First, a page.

How Music Can Help You Develop a Character

Photo Source: Photo by Malte Wingen on Unsplash

You can tell a lot about a person from the music they listen to. Think about it: if all you know about someone is that she listens to death metal, what kind of character image have you already created in your mind? What about if you know she listens to jazz? Pop? Soul?

Actors and writers can use this to their advantage when developing a character, but for them, the process is reversed.

For every scene, each main character usually has his or her own theme that portrays or hints at their personality. Through this music, we try to add subtext to a performance in a subtle yet powerful way. As a composer, I often need to get into character when composing for films, something easier said than done.

A technique I often use is to understand the character you’re going to play. Really get into the kind of person he/she is; understand their points of view of the world. Are they strong and confident? Weak and insecure? Do they have social battles they’re constantly fighting? Where do they stand in society and their circle? In their family?

Then, when you’re firmly in their world, think about what kind of music they would listen to. Create a playlist for them. Listen to the songs and immerse yourself in their world, even if (or especially if) it’s music you wouldn’t normally listen to. Before you know it, you’ll be fully in their headspace and the music will help you rewire your thoughts so they stem from the character’s point of view.

READ: Composer John Burke Molds His Music Around the Actor

Actor, voiceover, and YouTuber Amy Walker has used this technique for years, and she was kind enough to share some of her insights.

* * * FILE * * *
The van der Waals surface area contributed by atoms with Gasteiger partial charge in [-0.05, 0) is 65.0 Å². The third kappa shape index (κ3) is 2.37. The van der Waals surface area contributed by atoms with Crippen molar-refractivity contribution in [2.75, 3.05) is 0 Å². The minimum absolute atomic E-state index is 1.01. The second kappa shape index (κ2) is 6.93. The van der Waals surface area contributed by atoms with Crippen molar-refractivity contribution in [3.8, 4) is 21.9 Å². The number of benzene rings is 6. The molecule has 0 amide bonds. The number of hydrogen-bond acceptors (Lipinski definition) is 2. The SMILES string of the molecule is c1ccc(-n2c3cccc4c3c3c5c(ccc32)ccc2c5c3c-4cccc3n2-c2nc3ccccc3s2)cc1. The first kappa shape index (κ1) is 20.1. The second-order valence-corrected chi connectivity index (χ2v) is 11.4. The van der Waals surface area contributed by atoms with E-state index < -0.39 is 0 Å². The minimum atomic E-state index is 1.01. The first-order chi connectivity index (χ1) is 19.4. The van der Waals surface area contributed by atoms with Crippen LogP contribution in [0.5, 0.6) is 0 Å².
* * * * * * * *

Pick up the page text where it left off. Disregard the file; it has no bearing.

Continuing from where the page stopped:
She recalled a time when she was playing Jo March in a theater performance of “Little Women.” Jo, the second of four daughters, was the black sheep of the family, a tomboy with a hot temper who never fit into the feminine stereotype of the Civil War era. Jo wanted to be a writer of novels and plays at a time when women weren’t allowed to have jobs, let alone dream of writing and directing art. But the character is a fighter, resilient and strong in her dreams.

To help Amy get into character, she created a theme song for her by taking “Battle Hymn of the Republic” and changing the lyrics to fit Jo’s character. She would march around singing to get her mind and body into Jo’s world:

“I’ll cut my hair and learn to swear and use a bayonet / And I’ll soon be promoted as high as you can get / And when I get back home I will become a suffragette / for Jo is marching on...Glory glory what’s it to ya!”

It was empowering, strong, resilient, and everything that Jo’s character stood for.

Amy is a strong advocate of using music to develop characters: “Music really helps me in a deep way get into the vibrations and feelings of my body and the tones of the character. Especially when the characters are different from my world.”

Ultimately, there are a million ways you can use music to help develop your characters as a writer or actor. Whether it’s using film scores or creating theme songs for your characters, music is a very useful and effective tool for bringing additional depth and dimensions to your performance and character development.

Nipun Nair is a prolific musician of much acclaim with a background in musical theater, scoring for film, and commercials, and with a plethora of performance credentials to his name. He has served as a music director and composer for many international theater tours and performances, received critical acclaim for his original work for the same, as well as his film indie film scores, which have been screened at many film festivals including the highly revered Toronto Film Festival. His versatility and in-depth understanding of a variety of performing arts have rendered him indispensable to any projects he has undertaken.

Check out Backstage’s musicals audition listings!

The views expressed in this article are solely that of the individual(s) providing them,
and do not necessarily reflect the opinions of Backstage or its staff.

Related Articles